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Republic F-105 Thunderchief

The plane of today is Republic F-105 Thunderchief, which is was a supersonic fighter-bomber used by the United States Air Force. The Mach 2 capable F-105 conducted the majority of strike bombing missions during the early years of the Vietnam War; it was the only U.S. aircraft to have been removed from combat due to high loss rates. Originally designed as a single-seat, nuclear-attack aircraft, a two-seat Wild Weasel version was later developed for the specialized Suppression of Enemy Air Defenses (SEAD) role against surface-to-air missile sites. The F-105 was commonly known as the “Thud” by its crews.

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A Republic F-105D Thunderchief in flight with a full bomb load of sixteen 750 lb bombs on its five hardpoints.

North American X-15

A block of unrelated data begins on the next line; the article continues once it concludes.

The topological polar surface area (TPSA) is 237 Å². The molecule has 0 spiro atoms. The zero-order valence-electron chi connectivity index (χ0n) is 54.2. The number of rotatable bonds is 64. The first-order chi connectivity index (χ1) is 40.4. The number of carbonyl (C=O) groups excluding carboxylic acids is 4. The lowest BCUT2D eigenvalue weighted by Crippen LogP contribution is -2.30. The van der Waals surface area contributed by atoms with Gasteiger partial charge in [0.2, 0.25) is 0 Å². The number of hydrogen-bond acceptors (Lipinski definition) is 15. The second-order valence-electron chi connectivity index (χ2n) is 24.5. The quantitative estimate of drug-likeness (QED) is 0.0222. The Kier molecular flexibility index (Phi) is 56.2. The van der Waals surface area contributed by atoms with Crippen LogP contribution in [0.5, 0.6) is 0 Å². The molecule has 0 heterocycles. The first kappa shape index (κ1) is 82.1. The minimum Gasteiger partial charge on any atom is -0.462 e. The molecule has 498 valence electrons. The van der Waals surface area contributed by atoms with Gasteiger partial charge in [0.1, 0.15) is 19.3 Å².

the plane of today is the North American X-15, which was a rocket-powered aircraft operated by the United States Air Force and the National Aeronautics and Space Administration as part of the X-plane series of experimental aircraft. As of 2014, the X-15 holds the official world record for the highest speed ever reached by a manned, powered aircraft. Its maximum speed was 4,520 miles per hour (7,274 km/h), Mach 6 hypersonic. X-15 has a very thick tail that the tail itself is able to induce drag force as high as normal aircraft will produce as a whole. The increased drag force stable the aircraft during hypersonic flight.

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Like many X-series aircraft, the X-15 was designed to be carried aloft and drop launched from under the wing of a NASA B-52 mother ship, the Balls 8. Release took place at an altitude of about 8.5 miles (13.7 km) and a speed of about 500 miles per hour (805 km/h).
Here is the picture of B52, mother ship carry X-15.